You know, maybe I’m too used to people speaking in code words, but I could swear that the phrases “Southern Strategy” and “Reagan Republicans” pretty much meant that even 40 years ago. It isn’t like appealing to a racist 25% or so of the country wasn’t crucial to grabbing the reigns of power post-LBJ or anything like that.

  58. 58
    Matt McIrvin says:

    They also know that even in defeat Sanders might have a real influence on the way we talk about taxes and government programs and economic inequality.

    Yeah: if he gets nominated and then crushed by Donald Trump in a 49-state landslide, he’ll discredit all these messages for another 40 years.

  59. 59
    ThresherK says:

    @FlipYrWhig: Yessiree, I mentioned that here also. The contrast is easy to make, so I’m not gonna hold my breath while the press corps makes it.

    BTW, my wife, liberal, ex-hippie chick, but not one who really likes speeches much, watched Sanders on C-SPAN.

    Bernie came out looking presidential and serious and inclusive. Rand Paul at Howard? Heeheehee, don’t get me started.

  60. 60
    Princess says:

    @Mandalay: She definitely could lose, but for her to lose, Bernie is going to have to do better with women and minority voters than he is doing. If he does, he deserves to win the primary.

    I don’t think he will do better though, at least not better enough. The same thing (his socialism) that makes him say a bunch of things I like, also makes him tone deaf about other problems — for him, everything is economic, so he has no intuition for things that aren’t, like gun control, or aren’t exclusively, like racism.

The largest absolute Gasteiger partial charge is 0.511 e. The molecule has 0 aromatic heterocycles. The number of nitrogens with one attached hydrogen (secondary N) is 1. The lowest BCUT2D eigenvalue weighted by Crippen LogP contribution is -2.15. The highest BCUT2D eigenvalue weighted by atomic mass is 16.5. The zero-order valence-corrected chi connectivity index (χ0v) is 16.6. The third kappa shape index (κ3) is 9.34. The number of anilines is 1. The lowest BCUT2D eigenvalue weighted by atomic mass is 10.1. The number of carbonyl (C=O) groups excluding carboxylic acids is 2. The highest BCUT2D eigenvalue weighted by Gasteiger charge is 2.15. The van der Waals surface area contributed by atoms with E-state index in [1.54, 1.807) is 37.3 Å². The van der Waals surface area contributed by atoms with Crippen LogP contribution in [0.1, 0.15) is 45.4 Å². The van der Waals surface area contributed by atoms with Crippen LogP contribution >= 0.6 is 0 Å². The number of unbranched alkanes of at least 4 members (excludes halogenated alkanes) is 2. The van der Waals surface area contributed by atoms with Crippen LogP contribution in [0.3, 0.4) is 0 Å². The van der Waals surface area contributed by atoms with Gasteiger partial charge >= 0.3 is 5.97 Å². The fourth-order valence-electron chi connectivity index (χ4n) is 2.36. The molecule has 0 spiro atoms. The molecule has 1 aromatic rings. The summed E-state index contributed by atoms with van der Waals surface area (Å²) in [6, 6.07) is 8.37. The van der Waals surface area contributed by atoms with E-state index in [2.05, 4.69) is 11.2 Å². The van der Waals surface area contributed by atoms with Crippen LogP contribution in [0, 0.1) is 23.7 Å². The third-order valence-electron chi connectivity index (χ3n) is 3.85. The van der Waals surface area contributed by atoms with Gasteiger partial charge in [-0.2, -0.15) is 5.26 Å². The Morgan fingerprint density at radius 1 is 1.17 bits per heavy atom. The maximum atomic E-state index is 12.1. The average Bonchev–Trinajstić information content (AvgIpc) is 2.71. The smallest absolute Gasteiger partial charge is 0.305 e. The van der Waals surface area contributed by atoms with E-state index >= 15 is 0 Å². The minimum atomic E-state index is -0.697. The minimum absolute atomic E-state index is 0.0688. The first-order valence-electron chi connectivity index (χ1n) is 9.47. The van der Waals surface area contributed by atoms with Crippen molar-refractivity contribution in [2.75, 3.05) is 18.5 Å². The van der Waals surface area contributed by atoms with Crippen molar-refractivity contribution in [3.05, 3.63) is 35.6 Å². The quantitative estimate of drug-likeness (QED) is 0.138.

Count me as also not feeling the Bern, not yet.

  61. 61

    I’m not sure I get this hand-wringing about Bernie Sanders. If he’s not the nominee you want, don’t vote for him in the primaries. But don’t decide he can’t be elected and then prove it by not voting for him if he reaches the general. He is still a far, far better choice than anything the GOP has to offer.

    A growing percentage of people across the political spectrum are deciding that the establishment candidates are the problem. Is it enough people to actually swing an election? Don’t know, but I would think that this kind of anti-establishment groundswell would actually bode well for Sanders. It is going to be a very interesting election.

  62. 62
    NonyNony says:

    @Oatler.:

    First it would require anyone to care about MSNBC – nobody does. Maddow’s show is about the only tolerable thing on the network and even that I can’t work up the energy to watch at night anymore.

    And second – MSNBC is pretty much all about the dollars. If they’re showing Trump, it’s likely because they know that people will tune in to watch Trump and they can sell those eyeballs to advertisers for fat stacks of cash. Fox News, having apparently decided that they’re a propaganda outfit first and a money-making enterprise second, is losing out on those fat sacks of cash in the hopes of tamping down Trump’s popularity with their viewers.

  63. 63
    magurakurin says:

    @Watchman:

    Luckily for you it is quite certain that Bernie Sanders isn’t going to take Hillary Clinton as lightly as you apparently do.

  64. 64
    catclub says:

    @Oatler.: I felt that was an “MSNBC as liberal organization pushing the worst GOP candidate”
    action. How was viewership for that coverage? If it goes up, that is a win for MSNBC.

  65. 65
    sharl says: